Reliability-Centered Maintenance (RCM) process and principles, while others apply the
principles of RCM, looking for application of the principles to the 20% of the problems
causing the highest downtime, quality cost, or maintenance cost.

All approaches use some common elements to arrive at the most value-added PM
strategy for the equipment. When optimizing PMs, we will look at failure data, PMs,
experience, and functional diagrams to develop a list of probable failure modes. We
will then use the concepts of failure patterns, P to F curves, consequence, and operating
context to develop an improved strategy.

Using operating environment, failure patterns, and P to F, we can answer three basic
questions:

1. Will replacement of part on a known interval or usage reduce the probability of


failure?
2. Can we see it in the process of failure with sufficient time to respond?
3. Is the impact of the failure high enough to warrant the cost of a PM strategy?
These three elements will help us to determine the type of PM strategy that is value-
added.

In addition to developing the most value-added strategy, we can increase the


standardization and quality of PM execution by developing steps and standards for PM
tasks. We ask five simple questions when creating the PM task to improve the PM
standard. We find that a high consequence, value-added PM should address the steps,
criteria, references, and, of course, include safety information. To support this
development we utilize the following five simple steps:

1. What is to be done?
2. How is it to be done?
3. What is acceptable?
 Condition-based—what criteria or specification determines pass or fail?
 Interval-based—what criteria or equipment function must be ensured after task
completion?
4. What course of action should the craftsman take if the results are unacceptable?
5. What do we do to ensure safety?
We will list the safety instructions first on the job plan, but we must understand what is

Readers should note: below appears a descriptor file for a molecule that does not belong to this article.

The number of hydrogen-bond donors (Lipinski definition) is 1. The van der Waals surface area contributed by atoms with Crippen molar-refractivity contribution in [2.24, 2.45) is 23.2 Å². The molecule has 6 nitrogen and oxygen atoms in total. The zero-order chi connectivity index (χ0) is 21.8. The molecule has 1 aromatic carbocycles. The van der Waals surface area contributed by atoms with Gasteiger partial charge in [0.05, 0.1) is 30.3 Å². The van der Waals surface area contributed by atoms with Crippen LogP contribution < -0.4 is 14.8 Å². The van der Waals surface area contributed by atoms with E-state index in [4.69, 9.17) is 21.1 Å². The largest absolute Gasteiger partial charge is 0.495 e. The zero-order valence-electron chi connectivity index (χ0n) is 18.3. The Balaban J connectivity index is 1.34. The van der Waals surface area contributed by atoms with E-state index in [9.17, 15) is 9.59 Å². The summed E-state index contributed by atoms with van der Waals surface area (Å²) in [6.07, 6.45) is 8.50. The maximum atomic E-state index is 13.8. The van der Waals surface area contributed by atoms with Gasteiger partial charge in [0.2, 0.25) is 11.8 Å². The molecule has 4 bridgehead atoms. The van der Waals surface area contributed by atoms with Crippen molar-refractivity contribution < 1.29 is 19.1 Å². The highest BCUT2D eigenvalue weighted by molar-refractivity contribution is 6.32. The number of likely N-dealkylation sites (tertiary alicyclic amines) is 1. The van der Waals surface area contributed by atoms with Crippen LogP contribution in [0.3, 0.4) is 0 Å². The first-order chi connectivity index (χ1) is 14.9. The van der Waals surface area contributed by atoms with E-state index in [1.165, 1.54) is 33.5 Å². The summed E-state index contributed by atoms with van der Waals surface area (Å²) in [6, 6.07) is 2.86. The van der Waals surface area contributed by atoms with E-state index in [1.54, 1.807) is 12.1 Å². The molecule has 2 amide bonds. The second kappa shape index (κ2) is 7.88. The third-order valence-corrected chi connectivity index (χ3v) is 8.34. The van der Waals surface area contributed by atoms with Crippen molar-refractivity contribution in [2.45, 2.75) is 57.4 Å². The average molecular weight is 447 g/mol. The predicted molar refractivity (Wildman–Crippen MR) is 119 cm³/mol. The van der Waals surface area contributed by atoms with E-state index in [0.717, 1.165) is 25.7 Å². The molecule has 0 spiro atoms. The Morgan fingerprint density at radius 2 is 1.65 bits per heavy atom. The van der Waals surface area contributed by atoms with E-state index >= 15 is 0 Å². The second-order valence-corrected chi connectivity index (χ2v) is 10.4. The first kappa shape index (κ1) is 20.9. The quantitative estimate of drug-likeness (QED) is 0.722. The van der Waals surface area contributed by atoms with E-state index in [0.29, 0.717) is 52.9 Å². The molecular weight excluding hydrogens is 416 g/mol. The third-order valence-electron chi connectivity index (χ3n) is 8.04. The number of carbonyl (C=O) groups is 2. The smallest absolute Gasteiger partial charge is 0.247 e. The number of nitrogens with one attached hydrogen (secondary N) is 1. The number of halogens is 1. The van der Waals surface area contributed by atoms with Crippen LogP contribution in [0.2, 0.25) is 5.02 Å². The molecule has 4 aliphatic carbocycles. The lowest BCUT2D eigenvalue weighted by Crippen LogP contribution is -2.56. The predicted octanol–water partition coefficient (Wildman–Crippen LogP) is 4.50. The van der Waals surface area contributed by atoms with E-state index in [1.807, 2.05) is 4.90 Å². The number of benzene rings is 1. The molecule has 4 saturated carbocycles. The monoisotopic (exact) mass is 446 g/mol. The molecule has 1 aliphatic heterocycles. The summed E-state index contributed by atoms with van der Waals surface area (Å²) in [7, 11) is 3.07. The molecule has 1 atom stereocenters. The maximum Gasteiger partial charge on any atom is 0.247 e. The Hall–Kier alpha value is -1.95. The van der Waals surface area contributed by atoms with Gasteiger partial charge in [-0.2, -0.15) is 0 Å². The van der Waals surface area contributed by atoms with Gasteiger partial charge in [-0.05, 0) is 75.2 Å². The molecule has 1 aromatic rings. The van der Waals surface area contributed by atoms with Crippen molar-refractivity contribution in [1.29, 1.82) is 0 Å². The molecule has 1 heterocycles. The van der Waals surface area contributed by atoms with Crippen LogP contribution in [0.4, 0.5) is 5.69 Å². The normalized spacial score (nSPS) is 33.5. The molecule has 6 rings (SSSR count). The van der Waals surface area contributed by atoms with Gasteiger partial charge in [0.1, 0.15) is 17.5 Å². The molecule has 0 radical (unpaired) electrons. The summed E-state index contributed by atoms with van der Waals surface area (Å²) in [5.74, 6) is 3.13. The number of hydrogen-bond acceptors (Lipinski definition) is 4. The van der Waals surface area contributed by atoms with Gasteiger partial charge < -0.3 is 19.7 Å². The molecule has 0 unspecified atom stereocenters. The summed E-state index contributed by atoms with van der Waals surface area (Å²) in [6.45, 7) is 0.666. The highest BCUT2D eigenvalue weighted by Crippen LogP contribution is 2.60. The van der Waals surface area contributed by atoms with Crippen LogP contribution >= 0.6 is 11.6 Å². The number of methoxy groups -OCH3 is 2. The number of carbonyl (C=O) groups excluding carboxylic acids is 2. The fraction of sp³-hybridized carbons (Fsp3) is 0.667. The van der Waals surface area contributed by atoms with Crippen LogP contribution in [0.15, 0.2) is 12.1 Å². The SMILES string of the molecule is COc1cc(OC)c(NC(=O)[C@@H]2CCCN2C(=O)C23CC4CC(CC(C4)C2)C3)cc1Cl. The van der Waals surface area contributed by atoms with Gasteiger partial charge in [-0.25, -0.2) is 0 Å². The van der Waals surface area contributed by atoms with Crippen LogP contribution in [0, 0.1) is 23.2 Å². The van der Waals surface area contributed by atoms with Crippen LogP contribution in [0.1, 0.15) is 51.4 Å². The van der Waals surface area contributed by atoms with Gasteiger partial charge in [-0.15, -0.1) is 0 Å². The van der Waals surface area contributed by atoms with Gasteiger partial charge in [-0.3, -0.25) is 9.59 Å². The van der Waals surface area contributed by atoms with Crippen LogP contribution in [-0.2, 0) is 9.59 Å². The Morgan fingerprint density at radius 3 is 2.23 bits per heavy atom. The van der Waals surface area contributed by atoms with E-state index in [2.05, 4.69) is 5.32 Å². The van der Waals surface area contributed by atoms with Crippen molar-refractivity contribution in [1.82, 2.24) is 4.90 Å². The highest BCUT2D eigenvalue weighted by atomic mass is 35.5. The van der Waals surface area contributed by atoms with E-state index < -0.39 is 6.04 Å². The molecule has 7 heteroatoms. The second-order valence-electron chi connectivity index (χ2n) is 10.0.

to be done and how before we can determine the safety implications.

To summarize this information into a simple concept, it might be helpful to consider the
following questions. While this might not be the most effective way to process many
tasks, it does help us understand the process.

1. What is the specific failure you are trying to stop (Failure Mode)?
2. What is the history related to this failure?
3. Is this the only task addressing this failure?
4. Can you see the failure coming (P to F)?
5. Can you predict when the failure is likely to occur (age)?
6. How much impact would there be on Safety, Production, Cost…
(Consequence) if this were to occur?
7. Can you add more detail or pictures to the task to ensure higher quality of
execution (What, how, criteria, what if fails)?
8. How long would you feel comfortable letting this run without checking or changing
(Frequency)?
9. Who is the best resource to perform the task?
While you may not have a Bat Cave, you can achieve super hero type uptime and
equipment reliability. Preventive Maintenance Optimization is a process that identifies
probable failure modes of high consequence. It then develops strategy, steps, and
standards to safely reduce the probability and impact of the failure. By using data,
experience, and the passion of your employees, you can manage the high impact failure
modes and reduce the high consequence failure modes to prevent the “POW!”
“WHACK!” “WHAMMY!” of reactive maintenance.

This article was previously published in the Reliable Plant 2014 Conference Proceedings.
By Greg Folts, Marshall Institute